In-School Programs

Can't come to us? We can come to you!

In addition to providing these programs as part of your field trip experience, any of our writing workshops or other presentations can be brought to your school. We also offer teacher workshops. Book your program today by calling our Director of Education:

James Golden
call 860-280-3146 or email james.golden@marktwainhouse.org

 
 
 
 

Our programs meet some or all of the Connecticut Curriculum Standards as set by the State of Connecticut:

Social Studies Standards:

#1 Historical Thinking; #2 Local, U.S. and World History; #3 Historical Themes; #4 Applying History
 
English Language Arts Standards:

#2 Writing, #3 Reading Literature; #4 Reading for Information; #6 Materials for Instruction; #8 Teaching Strategies
 

Writing Programs for Students


Serving the Clemens Family(Grades 6-12)

Older students who tour the Mark Twain House can experience this 45- to 60-minute writing program in which small groups of students analyze period photos and images of manual labor typical of the Gilded Age, and then co-write a short story that describes the drudgery inherent in the lives of the African American and immigrant servants who maintained the affluent lifestyle of the Clemens family. Students will appreciate the difficulty of working class employment during the period and the theme of social and economic stratification caused by industrialization.

Sam’s Biographies(Grades 6-12)

During this 45- to 60-minute program, small groups of students are given binders containing primary and secondary source materials related to an individual who knew Samuel Clemens very well - a family member, a friend and/or a servant of the Clemens family. Drawing from conclusions that the students reach during a discussion of these sources, they then co-write a biography of their subject that explains how that person’s relationship with Samuel Clemens enhances their understanding of both individuals.

U.S. HistoryAdvanced Placement Program
Mark Twain: An American Life, 1835-1910

This two-part classroom program is designed to give A.P. students of U.S. History an in-depth “jigsaw” exercise in the analysis of primary sources as they prepare an essay response to questions related to the life and legacy of Mark Twain. Two major themes of American History are explored: race and imperialism. Part I is titled The Shame is Ours: Mark Twain from Slavery to Jim Crow, and Part II is titled Mark Twain and the Rise of American Power. Parts I and II are each 90 minutes in length. One or both parts may be done during a visit to the Mark Twain House & Museum, or for an additional fee one part may be done as an outreach program at your school.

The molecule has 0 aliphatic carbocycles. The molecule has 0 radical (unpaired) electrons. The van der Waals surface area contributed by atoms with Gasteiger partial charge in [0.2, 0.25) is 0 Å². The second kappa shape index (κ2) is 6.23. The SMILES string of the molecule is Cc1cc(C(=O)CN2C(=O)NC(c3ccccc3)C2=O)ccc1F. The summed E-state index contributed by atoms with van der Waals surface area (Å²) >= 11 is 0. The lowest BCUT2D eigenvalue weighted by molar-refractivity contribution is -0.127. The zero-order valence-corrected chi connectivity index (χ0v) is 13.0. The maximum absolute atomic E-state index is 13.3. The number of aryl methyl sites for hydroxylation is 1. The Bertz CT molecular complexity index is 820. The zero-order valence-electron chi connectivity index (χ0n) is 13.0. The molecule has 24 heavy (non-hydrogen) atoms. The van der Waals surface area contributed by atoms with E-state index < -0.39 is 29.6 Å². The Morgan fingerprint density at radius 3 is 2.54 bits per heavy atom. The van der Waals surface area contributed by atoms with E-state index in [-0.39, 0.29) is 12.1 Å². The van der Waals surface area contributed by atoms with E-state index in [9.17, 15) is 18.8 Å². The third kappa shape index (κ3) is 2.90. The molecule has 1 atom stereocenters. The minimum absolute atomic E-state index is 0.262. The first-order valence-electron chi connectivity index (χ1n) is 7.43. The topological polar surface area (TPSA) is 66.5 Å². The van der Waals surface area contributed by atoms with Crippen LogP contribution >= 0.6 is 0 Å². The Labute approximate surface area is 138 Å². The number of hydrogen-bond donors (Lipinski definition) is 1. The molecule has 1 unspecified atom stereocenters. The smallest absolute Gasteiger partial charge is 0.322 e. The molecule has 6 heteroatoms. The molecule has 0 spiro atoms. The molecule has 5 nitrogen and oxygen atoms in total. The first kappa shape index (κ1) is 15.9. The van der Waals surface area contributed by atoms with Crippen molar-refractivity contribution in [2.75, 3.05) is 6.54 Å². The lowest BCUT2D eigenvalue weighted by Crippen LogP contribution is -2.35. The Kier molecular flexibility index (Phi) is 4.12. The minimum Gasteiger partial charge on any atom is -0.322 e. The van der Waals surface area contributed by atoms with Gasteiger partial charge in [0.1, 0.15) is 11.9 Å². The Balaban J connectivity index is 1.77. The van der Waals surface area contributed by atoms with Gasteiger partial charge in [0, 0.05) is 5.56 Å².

Interactive Presentations


Adventures of Huckleberry Finn: An American Story (Grades 7-12)

This 45-minute presentation underscores the importance of Twain’s masterpiece by placing it within the context of the larger history of race relations in the United States from slavery to the modern Civil Rights movement. The program demonstrates how the book continues to be a catalyst for positive social change when properly framed within a larger curriculum.

Stowe & Twain: Effecting Social Change (Grades 7-12)

During the 19th century, Harriet Beecher Stowe and Mark Twain were two of the most famous Americans in the world. Surprisingly, they lived as neighbors in Hartford. In collaboration with the Harriet Beecher Stowe Center, this program offers students the opportunity to tour both of their homes and experience this 45-minute classroom presentation that places their greatest works, Uncle Tom’s Cabin and Adventures of Huckleberry Finn, into historical context. Your students will understand and appreciate how these small books had such a profound influence on race relations 150 years ago and today.

Life on the Mississippi (grades 5-8)

This 45-minute activity allows middle school students to analyze and evaluate vintage photographs, period songs, regional maps, and other source readings to enhance their understanding of Chapter Four in Mark Twain’s classic, non-fictional work Life on the Mississippi, an evocative description of the heyday of steamboats on America’s greatest river system. A follow up activity allows them to expand their learning through poetry and/or song. Life on the Mississippi is specifically designed to afford visiting school groups an excellent opportunity for enrichment of their Social Studies and English classroom learning consistent with the learning objectives cited in the new Connecticut Common Core Standards.

Professional Development for Teachers


Teaching Mark Twain in the Modern Classroom (Grades 4-12)

Although Twain’s life offers many useful avenues for the study of American History, Literature and Social Studies, they are often avoided because Mark Twain was so deeply involved with many of our nation’s most controversial subjects, especially with regard to race relations. The Mark Twain House & Museum can craft a professional in-service program to suit the specific instructional and budgetary needs of educators who are interested in enriching the resources and techniques available for teaching the life and works of Mark Twain to diverse students in the modern classroom.

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For printed information about the many educational programs at The Mark Twain House & Museum -- or at your local library, historical society or club -- click below.

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Writing at the Mark Twain House

Improve and develop your writing where Twain wrote. Our Writing at the Mark Twain House programs, launched in 2010, have created deep bonds among participants and instructors alike. Click here.